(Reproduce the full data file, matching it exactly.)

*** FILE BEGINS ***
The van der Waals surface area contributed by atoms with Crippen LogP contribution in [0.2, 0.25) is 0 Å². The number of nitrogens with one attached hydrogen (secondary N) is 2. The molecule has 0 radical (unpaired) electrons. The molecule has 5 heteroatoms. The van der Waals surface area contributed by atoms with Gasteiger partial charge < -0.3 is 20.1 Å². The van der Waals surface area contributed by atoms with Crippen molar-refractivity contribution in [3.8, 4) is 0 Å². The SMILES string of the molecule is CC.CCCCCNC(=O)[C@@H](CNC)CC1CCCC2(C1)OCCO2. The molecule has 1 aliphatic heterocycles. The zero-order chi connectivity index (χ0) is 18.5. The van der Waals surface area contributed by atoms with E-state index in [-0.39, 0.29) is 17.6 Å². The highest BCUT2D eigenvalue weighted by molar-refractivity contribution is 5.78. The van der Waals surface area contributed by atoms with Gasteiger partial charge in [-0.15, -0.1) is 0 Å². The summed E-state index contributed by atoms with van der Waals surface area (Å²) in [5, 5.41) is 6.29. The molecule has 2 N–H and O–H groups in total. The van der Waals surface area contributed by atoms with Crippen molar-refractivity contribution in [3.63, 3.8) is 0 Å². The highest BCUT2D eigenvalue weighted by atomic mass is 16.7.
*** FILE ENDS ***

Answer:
The van der Waals surface area contributed by atoms with Crippen LogP contribution in [0.2, 0.25) is 0 Å². The number of nitrogens with one attached hydrogen (secondary N) is 2. The molecule has 0 radical (unpaired) electrons. The molecule has 5 heteroatoms. The van der Waals surface area contributed by atoms with Gasteiger partial charge < -0.3 is 20.1 Å². The van der Waals surface area contributed by atoms with Crippen molar-refractivity contribution in [3.8, 4) is 0 Å². The SMILES string of the molecule is CC.CCCCCNC(=O)[C@@H](CNC)CC1CCCC2(C1)OCCO2. The molecule has 1 aliphatic heterocycles. The zero-order chi connectivity index (χ0) is 18.5. The van der Waals surface area contributed by atoms with E-state index in [-0.39, 0.29) is 17.6 Å². The highest BCUT2D eigenvalue weighted by molar-refractivity contribution is 5.78. The van der Waals surface area contributed by atoms with Gasteiger partial charge in [-0.15, -0.1) is 0 Å². The summed E-state index contributed by atoms with van der Waals surface area (Å²) in [5, 5.41) is 6.29. The molecule has 2 N–H and O–H groups in total. The van der Waals surface area contributed by atoms with Crippen molar-refractivity contribution in [3.63, 3.8) is 0 Å². The highest BCUT2D eigenvalue weighted by atomic mass is 16.7.